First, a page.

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Submission Summary: 0 pending, 4 declined, 3 accepted (7 total, 42.86% accepted)

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Submission + - Gamers Don't Know Their Own Consoles (arstechnica.com)

deadmantyping writes: Ars Technica reports on a survey of 6,260 responses which indicates that only 40 percent of PS3 owners knew that their console included Bluray. Apparently a large portion of gamers aren't aware of the non-gaming capabilities of their systems. Ars speculates that this might help explain Nintendo's apparent dominance in the console market since their introduction of the Wii.

Submission + - Wii Modchip Announced

deadmantyping writes: The first modchip for the Wii, dubbed "WiiNinja", allowing the playing of backups has been announced. This comes shortly after the announcement of a method to backup Wii games. Photos of the modchip and videos of it in action were also made available by the developers. Installation requires dismantling the Wii (of course) and soldering 5 wires to the Wii's motherboard. The WiiNinja modchip will be available soon for purchase according to the developers.

Submission + - Using Radio Waves to Detect Explosives

deadmantyping writes: A Japanese research group published a paper [PhysOrg] describing a method to detect explosives in luggage using radio waves. The method relies upon nitrogen nuclear quadrapole resonance (NQR) and is able to distinguish between different white powders, whereas currently used x-ray technology is not. The article [IOP] was published in Superconductor Science and Technology.

Submission + - Professor Wants Video Games in Schools

deadmantyping writes: Education Science Professor David Williamson Shaffer of the University of Wisconsin-Madison is advocating the use of video games in the classroom [PC Magazine]. He believes that children will be better prepared to enter the workforce if able to play games while learning.

From the article: For although many educators scoff at the idea of video games in schools, the U.S. military has titles that train soldiers, teenagers with cancer use a game to battle their illness virtually and physically and some surgeons use video games to keep their hands nimble. David Williamson Shaffer, an education science professor at the University of Wisconsin-Madison, says schools should use games to prepare children to compete in the work force, where juggling technology is a daily requirement. [...] For this reason, children should be given the chance to use their innate skills of simultaneously listening to music while playing games, watching videos, surfing the Web and messaging friends from computers or cell phones, while learning about things like biology, history or physics.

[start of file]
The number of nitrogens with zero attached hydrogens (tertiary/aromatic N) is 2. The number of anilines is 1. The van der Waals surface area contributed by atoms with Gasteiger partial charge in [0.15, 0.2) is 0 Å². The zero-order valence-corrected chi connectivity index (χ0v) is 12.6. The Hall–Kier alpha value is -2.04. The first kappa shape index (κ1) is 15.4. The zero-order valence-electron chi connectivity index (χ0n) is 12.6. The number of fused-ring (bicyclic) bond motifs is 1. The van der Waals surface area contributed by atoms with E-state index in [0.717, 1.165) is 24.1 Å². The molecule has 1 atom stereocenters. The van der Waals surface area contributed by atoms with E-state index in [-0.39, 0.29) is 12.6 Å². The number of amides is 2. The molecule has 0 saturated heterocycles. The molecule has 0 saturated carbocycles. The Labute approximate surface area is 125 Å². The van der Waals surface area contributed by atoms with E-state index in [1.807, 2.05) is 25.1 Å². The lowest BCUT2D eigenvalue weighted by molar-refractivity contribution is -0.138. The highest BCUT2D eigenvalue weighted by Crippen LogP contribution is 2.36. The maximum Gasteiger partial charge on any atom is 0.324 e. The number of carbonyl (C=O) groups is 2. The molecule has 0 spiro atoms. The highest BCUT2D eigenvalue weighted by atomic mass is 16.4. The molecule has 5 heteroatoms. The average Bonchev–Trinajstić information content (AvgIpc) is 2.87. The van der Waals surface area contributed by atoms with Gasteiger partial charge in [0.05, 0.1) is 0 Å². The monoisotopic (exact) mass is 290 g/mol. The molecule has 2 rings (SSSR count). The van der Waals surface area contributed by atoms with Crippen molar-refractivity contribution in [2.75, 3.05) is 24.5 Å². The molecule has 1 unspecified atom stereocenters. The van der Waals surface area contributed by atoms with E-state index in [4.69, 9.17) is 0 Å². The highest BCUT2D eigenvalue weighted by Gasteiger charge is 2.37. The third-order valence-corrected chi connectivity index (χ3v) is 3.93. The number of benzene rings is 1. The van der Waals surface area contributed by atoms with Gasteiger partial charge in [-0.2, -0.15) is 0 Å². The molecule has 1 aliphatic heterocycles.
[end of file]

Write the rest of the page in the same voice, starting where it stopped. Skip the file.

Technology (Apple)

Submission + - Apple's "iTV" launched as Apple TV

deadmantyping writes: At the MacWorld expo Apple revealed its set-top box, the Apple TV. It had been rumored that the Apple TV would not be making an appearance at this MacWorld expo due to operating system quality concerns. From the article: "At its core, the Apple TV is a self-contained hardware solution for Apple's Front Row software that comes with all of the company's 2006-released Macs. The system is very intuitive and easy to use and the actual interface is gorgeous to look at as well, especially on a high-definition display."
PlayStation (Games)

Submission + - Tech Emmy given to PS3 Controller

deadmantyping writes: The Playstation 3 SIXAXIS controller has won itself an Emmy for Technology and Engineering. From the article: "Sony Computer Entertainment America today announced that it has been recognized by the National Academy of Television Arts & Sciences with a Technology and Engineering Emmy Award for the PlayStation 3's SIXAXIS wireless controller. SCEA will receive the honor at an awards presentation being held tonight at CES 2007 in Las Vegas. [...] That's not the only award that the PS3 is garnering for the company. SCEA will be honored with several other awards at CES for the engineering behind PS3."

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